What Kind of Weather Occurs Along a Stationary Front?

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Fronts refer to the boundaries between air masses, which are large, discrete atmospheric bodies of unified weather characteristics. Most familiar are cold and warm fronts, which bring about notable changes in temperature and are often accompanied by the cloudiness and precipitation -- and sometimes violent storms -- produced as one air mass is forced upward by another. If a cold or warm front halts, it becomes a so-called stationary front.

Stationary Front Basics

A stationary front is an unmoving one, at least near Earth’s surface. Neither abutting air mass has the power to shove through the other. Such a front may form when upper-level winds that had previously propelled a front along shift and flow parallel to it, or where air masses equally matched stall one another’s movements. Even though the surficial front may be basically stable, air may be significantly moving about higher up in the atmosphere. A stationary front can eventually dissipate, or, given a shift in upper-level winds or the relative strength of one or another of the air masses, might resume mobility as a cold or warm front.

Typical Weather

The exact weather of a stationary front depends greatly on the characteristics of its constituent air masses -- their moisture levels, for example -- and the general instability of the local atmosphere. Often, however, conditions resemble those encountered along warm front weather: extensive cloudiness and showers. As a stationary front can be durable, such overcast and precipitation may persist for days.

Severe Weather

Occasionally, stationary fronts may provoke more extreme weather. Series of thunderstorms or heavy rain showers may be shafted down the front, promoting flooding in areas within its influence. A derecho is a fast-moving belt of powerful straight-line winds -- the name comes from the Spanish word for "direct" -- that are sometimes produced along stationary fronts. Downdrafts from frontal thunderstorms may shunt high winds downward off the jet stream to birth derechos, often bowed outward and fast-advancing. These tempests may be hundreds of kilometers long and howl at 160 kilometers per hour (100 mph) or more. In North America, they mostly develop in spring and summer east of the Rockies. Derechos are important agents of ecological disturbance and potentially lethal hazards to humans, particularly those overtaken in forested areas -- the windstorms can flatten entire tracts of timber -- or mobile homes.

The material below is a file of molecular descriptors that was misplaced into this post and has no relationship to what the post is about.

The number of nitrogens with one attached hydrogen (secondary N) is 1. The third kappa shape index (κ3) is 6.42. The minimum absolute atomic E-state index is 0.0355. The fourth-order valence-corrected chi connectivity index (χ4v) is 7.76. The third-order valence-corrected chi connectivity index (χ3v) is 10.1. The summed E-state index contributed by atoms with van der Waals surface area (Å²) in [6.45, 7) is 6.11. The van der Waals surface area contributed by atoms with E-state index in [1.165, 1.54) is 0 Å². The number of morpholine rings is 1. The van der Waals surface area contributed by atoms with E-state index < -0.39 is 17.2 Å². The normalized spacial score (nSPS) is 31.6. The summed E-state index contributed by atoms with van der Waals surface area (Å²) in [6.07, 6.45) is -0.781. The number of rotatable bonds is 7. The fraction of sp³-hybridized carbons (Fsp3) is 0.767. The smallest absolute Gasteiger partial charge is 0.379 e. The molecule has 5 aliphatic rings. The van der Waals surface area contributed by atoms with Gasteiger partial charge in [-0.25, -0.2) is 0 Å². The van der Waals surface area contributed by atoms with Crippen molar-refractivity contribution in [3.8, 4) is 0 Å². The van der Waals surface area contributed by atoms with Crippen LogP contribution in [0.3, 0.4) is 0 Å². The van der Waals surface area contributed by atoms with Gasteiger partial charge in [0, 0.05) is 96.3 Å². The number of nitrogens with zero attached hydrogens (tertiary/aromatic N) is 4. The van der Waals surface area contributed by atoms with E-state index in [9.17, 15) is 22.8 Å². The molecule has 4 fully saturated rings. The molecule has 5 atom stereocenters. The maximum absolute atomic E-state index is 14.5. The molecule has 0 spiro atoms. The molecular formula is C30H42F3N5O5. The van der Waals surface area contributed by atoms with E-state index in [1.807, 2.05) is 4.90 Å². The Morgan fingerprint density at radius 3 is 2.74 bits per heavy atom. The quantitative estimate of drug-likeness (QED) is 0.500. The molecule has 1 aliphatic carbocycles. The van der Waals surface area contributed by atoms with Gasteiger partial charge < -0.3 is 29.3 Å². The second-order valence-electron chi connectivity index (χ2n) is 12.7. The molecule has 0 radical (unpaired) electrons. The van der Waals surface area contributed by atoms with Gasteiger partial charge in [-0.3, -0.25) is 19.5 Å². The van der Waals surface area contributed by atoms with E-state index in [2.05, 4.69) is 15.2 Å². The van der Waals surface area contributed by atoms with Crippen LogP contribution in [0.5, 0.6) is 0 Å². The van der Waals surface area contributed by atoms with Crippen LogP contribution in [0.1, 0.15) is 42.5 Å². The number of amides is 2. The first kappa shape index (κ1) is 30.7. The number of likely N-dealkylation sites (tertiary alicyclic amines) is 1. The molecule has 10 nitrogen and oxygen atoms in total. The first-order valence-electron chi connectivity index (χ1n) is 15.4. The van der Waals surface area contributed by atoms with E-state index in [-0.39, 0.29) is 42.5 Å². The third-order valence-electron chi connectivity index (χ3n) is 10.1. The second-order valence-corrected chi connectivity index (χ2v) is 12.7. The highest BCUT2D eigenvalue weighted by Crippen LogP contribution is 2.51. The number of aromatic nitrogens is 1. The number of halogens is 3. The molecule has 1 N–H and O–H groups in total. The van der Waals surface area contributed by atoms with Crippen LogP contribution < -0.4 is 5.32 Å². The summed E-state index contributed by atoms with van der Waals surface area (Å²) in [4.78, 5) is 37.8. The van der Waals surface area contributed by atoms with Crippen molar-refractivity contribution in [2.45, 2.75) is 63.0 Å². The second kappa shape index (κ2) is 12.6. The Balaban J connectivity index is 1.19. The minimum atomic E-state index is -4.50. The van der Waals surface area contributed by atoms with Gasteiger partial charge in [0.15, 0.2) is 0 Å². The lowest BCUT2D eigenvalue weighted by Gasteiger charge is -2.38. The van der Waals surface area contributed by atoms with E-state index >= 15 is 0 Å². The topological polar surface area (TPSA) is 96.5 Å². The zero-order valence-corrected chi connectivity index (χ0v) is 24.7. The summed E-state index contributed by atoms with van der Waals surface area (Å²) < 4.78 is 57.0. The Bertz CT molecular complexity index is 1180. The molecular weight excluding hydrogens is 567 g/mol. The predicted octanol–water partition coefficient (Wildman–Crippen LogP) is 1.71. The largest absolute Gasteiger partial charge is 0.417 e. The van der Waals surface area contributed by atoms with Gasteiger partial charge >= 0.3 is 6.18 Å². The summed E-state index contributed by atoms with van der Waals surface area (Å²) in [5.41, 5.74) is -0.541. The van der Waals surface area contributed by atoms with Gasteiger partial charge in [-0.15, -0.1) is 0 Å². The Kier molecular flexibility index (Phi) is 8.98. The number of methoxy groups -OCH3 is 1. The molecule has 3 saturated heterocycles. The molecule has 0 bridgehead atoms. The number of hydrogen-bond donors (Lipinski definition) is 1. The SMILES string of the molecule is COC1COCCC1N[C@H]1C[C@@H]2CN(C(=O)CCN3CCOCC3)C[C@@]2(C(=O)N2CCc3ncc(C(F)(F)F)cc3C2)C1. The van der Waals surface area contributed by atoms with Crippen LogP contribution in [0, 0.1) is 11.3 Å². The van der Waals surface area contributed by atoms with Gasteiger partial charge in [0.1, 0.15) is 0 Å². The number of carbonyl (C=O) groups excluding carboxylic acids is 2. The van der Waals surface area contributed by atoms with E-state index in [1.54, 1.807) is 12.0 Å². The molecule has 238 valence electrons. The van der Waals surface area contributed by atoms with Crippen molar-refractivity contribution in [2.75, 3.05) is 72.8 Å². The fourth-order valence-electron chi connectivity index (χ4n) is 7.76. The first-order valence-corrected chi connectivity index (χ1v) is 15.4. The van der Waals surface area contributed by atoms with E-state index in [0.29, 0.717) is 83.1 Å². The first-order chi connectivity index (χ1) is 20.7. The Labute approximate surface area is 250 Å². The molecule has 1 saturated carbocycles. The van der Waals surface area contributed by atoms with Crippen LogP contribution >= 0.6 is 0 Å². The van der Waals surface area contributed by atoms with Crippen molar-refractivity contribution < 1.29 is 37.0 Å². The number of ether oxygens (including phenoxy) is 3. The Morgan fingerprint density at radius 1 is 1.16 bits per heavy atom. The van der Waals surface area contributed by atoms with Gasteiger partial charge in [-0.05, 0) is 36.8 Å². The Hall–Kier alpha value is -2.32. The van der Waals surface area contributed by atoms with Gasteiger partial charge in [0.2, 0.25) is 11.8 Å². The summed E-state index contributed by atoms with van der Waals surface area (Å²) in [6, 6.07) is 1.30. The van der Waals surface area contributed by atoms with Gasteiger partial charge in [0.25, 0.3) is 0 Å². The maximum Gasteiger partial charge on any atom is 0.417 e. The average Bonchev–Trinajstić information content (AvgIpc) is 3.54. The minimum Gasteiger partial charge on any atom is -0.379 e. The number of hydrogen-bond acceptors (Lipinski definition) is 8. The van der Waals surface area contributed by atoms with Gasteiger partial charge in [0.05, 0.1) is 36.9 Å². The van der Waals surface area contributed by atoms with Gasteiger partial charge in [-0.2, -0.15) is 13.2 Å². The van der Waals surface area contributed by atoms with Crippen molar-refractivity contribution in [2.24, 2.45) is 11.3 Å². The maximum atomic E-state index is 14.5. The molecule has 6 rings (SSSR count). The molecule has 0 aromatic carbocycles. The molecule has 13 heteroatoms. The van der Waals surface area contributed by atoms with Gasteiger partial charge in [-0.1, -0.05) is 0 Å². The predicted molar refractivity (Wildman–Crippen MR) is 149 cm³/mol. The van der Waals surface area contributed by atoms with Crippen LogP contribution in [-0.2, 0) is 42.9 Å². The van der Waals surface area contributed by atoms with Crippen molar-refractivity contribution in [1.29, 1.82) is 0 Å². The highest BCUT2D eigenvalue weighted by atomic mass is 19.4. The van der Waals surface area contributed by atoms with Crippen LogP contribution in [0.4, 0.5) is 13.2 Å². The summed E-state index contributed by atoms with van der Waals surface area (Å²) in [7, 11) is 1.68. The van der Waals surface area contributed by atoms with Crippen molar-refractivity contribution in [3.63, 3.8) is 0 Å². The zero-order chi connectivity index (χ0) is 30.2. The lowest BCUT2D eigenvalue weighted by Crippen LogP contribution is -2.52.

Symbology

On a weather map, different fronts are depicted by symbols of varying color and arrangement. A cold front is illustrated with a line of blue triangles pointed in the direction of travel and thus toward warmer air; warm front weather is shown as a line of red semi-circles pointed toward colder air. A stationary front is shown as a combination of the two: a bead of interlocked red warm-front semicircles and blue cold-front triangles, each oriented toward the respective opposing air mass.

References

About the Author

Ethan Shaw is an independent naturalist and freelance outdoors/nature writer based in Oregon. He holds a B.S. in Wildlife Ecology and a graduate certificate in G.I.S. from the University of Wisconsin-Madison. His primary interests from both a fieldwork and writing perspective include landscape ecology, geomorphology, the classification of ecosystems, biogeography, wildlife/habitat relationships, and historical ecology. He’s written for a variety of outlets, including Earth Touch News, RootsRated, Backpacker, Terrain.org, and Atlas Obscura, and is presently working on a field guide.

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